I read a solid article by Micheal Beck the other day discussing Pittsburgh Steelers quarterback Ben Roethlisberger and his contract for 2021 and the importance of a contract extension to lower his salary cap number. If the NFL salary cap contracts from the 2020 figure of $198 million down to the projected $175 million amount, Pittsburgh would have to cut $22.5 million in salary by mid-March to get cap compliant according to OTC The six-time Pro Bowler would account for 23% of the team’s salary cap with his $41 million cap hit. What can be done to change that figure?
Before we get into what the options are, we need to look at the structure of his contract and what they can move around and what cannot.
Base Salary (P5) $4 million: The veteran minimum for players over 10 years of service is $1.3 million, so only $2.7 million can be spread out in future years. Not guaranteed.
Prorated signing bonus $22,250,000: This is money that has already been paid out and cannot under any circumstances be shifted to future years. Fully guaranteed and is the dead money amount.
Roster bonus $15,000,000: Not guaranteed so can be shifted towards future years.
2021 cap number: $41.25 million
Cap savings if cut, traded, or retires: $19 million
Scenario #1: Ask Roethlisberger to take a pay cut
In reality, the Steelers could ask Roethlisberger to take a straight pay cut. If he would agree to such a move, the team would save $17.7 million against the cap if he would agree to a max value cut. The 38-year-old has always received market value contracts and I would put the possibility of him taking a full pay cut at zero.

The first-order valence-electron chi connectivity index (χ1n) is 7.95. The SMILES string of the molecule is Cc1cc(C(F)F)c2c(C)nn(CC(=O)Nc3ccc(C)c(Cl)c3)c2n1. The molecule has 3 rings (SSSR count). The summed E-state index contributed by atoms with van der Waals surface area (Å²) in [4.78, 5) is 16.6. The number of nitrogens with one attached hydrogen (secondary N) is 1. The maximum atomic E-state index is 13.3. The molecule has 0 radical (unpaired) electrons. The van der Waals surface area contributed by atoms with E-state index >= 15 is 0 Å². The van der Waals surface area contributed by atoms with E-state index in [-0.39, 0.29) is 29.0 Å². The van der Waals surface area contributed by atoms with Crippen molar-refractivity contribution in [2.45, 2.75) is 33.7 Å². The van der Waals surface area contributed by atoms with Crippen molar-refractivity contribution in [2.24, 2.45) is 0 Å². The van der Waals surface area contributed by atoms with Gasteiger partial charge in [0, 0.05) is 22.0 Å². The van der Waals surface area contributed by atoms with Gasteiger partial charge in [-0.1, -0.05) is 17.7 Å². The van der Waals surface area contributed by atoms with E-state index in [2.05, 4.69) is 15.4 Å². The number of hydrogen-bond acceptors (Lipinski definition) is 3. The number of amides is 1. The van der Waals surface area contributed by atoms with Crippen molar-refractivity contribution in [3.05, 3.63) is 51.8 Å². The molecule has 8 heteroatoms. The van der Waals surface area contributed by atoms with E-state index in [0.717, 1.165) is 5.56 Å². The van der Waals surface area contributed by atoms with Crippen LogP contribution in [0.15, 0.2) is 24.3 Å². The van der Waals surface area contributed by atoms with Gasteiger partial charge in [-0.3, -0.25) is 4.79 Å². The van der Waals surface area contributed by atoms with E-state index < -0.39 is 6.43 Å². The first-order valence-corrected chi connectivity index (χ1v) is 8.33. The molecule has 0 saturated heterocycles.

Scenario #2 Trade Roethlisberger
Cap savings would be $19 million while dead money would stand at $22.25 million. Depending on how the 2020 season transpires would affect the trade market for a 39-year-old quarterback.
Scenario #3 Cut Roethlisberger
Cap savings would be $19 million while dead money would stand at $22.25 million. If the future HOF QB ends up being injured or a shell of himself, this could be a real possibility.
Scenario #4 Contract extension
A contract extension can be exceedingly tricky to pull off before the 2021 season because of how it would have to be structured. How much new signing bonus money would be included if any? How much of his 2021 non-guaranteed money would be shifted to the future?
I will use the blueprint of his last contract extension (An additional two years tacked on past 2021) as the framework for a new contract. Will he ask for another $37.5 million signing bonus? He has never taken a hometown discount, but for this exercise he does and gets $19 million for a signing bonus. He will also convert $17 million from 2021 P5 salary into a signing bonus for cap relief purposes for a total of $36 million.
I did not include the structure in future years because they do not matter for this exercise. I am trying to show not only his cap hit for 2021 but the ginormous amount of prorated signing bonus money in future years as well.
How would his new extension look for 2021?
Base salary: $1.7 million
Prorated signing bonus for 2021: $34.25 million (this includes the $22.25 million mentioned before which the team cannot escape, then would be $12 each additional year))
2021 cap hit: $35.95 million
Cap saving: $5.3 million
Even if Roethlisberger were to bypass that $19 million in new signing bonus money under this scenario, his 2021 cap number would decrease by $11.33 in 2021.
I do not think he would accept either scenario as he has taken nothing less than market value from the team. His 2015 contract made him the second highest paid quarterback by the annual average and topped the list in terms of guaranteed money. His last extension made him the third highest paid quarterback in the NFL.
If Roethlisberger were to get a $40 million signing bonus and shift $17 million of P5 money into the signing bonus, his 2021 cap would remain the same.
I made no bones about not liking his last extension, nor am I a fan of the team offering a new one. I dread thinking about life after Roethlisberger, but I hate thinking about dismantling the team to keep an aging quarterback with an extensive injury history.